1. HMO Prices: Kaiser is less expensive at the gold and platinum levels than Carefirst.
You have two choices in DC if you use an HMO: Carefirst and Kaiser.
Carefirst’s network of physicians and facilities is broader than Kaiser’s because it contracts with independent physicians and hospitals in the DC metropolitan area.
Kaiser, by contrast, employees physicians and owns its own facilities.
At the bronze level , the price difference between the Kaiser and Carefirst plans is only a few dollars each month. So there isn’t much of a premium savings if you switch between the two.
There is a bigger difference in monthly HMO premiums if you have a gold or platinum plan. The Kaiser monthly premium is lower than Carefirst’s by about $30/month for a 40-year old with a gold plan.
Kaiser HMO plans are less expensive than Carefirst’s for older people. At age 55, the average premium difference is $70/month and it keeps getting larger as you age.
If you’ve used Carefirst for a long time but don’t use a lot of services, then you may want to switch to the lower-priced Kaiser plan with its restricted network. You can always switch back next year if you don’t like the Kaiser plan.
2. Carefirst HMO and PPO Price Differences are Small
Carefirst is the only insurer that offers PPO plans in the individual market.
The price differences for Carefirst PPOs and HMOs aren’t that great. For example, a silver PPO plan for a 40-year old is only $20/month more than the HMO plan.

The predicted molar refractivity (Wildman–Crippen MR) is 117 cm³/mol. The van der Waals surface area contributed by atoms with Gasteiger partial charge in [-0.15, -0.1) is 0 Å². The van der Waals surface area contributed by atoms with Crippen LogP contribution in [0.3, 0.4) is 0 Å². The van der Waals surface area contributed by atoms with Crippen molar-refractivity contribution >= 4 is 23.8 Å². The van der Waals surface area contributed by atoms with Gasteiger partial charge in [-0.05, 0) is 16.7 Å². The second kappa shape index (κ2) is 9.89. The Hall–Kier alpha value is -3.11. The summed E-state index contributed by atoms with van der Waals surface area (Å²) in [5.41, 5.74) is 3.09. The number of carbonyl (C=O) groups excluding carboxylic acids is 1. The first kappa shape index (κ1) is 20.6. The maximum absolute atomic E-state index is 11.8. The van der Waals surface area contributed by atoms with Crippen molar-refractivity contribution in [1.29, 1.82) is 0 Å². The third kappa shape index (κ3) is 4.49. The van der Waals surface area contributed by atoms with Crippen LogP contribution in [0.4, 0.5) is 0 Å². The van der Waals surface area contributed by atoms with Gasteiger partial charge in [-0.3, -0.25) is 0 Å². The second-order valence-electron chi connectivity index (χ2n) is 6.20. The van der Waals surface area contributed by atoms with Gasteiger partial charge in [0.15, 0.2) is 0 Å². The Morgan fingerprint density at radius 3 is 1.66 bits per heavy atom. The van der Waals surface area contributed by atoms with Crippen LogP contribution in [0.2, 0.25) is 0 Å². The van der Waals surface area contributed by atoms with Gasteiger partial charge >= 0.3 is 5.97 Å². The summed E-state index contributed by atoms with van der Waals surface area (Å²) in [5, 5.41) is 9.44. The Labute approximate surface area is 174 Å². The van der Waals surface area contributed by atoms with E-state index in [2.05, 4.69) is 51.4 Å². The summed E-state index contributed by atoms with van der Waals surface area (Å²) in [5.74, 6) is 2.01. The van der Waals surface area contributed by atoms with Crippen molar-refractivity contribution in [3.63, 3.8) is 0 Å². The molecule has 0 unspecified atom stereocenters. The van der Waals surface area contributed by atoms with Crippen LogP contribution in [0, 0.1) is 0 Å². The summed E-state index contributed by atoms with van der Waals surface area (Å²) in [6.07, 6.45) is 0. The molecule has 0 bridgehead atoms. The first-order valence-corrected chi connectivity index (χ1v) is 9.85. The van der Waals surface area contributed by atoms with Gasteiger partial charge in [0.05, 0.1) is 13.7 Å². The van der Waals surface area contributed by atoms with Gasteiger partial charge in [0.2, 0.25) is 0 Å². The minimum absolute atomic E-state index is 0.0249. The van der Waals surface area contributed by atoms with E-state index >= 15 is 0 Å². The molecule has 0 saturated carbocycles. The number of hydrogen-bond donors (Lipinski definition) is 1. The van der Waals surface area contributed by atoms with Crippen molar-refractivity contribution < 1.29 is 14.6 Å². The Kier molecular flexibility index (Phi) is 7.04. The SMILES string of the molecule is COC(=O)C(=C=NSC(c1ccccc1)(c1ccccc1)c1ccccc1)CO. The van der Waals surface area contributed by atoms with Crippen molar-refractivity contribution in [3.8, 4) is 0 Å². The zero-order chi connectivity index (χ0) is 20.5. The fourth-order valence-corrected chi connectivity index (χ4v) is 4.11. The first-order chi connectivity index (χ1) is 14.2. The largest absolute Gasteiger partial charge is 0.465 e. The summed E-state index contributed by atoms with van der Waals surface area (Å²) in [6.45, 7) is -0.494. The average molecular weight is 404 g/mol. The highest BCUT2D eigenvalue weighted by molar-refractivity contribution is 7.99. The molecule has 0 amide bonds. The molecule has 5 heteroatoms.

If you want some flexibility on your choice of physicians or if you don’t want to have to get referrals when you see a specialist, you may want to look into using a Carefirst PPO rather than their HMO.
And if you have any providers that are out of Carefirst’s HMO network, you’ll receive some reimbursement from a PPO plan compared to the HMO plan.
3. HSA-Compatible Plans Cost Less than Standard Plans
Both Kaiser and Carefirst offer “standard” plans and Health Savings Account-compatible plans at the each medal level. An HSA allows you to save pre-tax money and to use it to pay for your medical expenses. HSAs make financial sense if you can afford to contribute to them and have few medical expenses.
A“standard” plan has set co-payments for various services (e.g., $75 for a specialist visit). Standard plans are not HSA-compatible.
The HSA-compatible plans instead charge a co-insurance amount (e.g., 20% of the rate paid to the provider). And you are responsible for all charges up to the annual deductible.
It is maddening to me to not know how much a specific service costs ahead of time since Carefirst and Kaiser do not list their prices for you to calculate your 20% share of the cost.
If you want an HSA-compatible plan, don’t sign up for a standard plan. Of course, if you have extra dollars in an HSA from earlier years you can still use them for medical expenses this year if you enroll in a standard plan.
4. Individual and Small Business Market Premium Differences
I still don’t understand the premium differences for the same plan in the individual market versus the small business market for Carefirst plans.
The same Carefirst HMO plan is more expensive in the individual market compared to the small business market. But their PPO plans are more expensive in the small business market than in the individual market. Go figure.
In sum, decide on the type of 2018 DC health plan (HMO or PPO) that best suits your needs, whether Kaiser’s restricted network works for you, and whether you should get an HSA-compatible plan.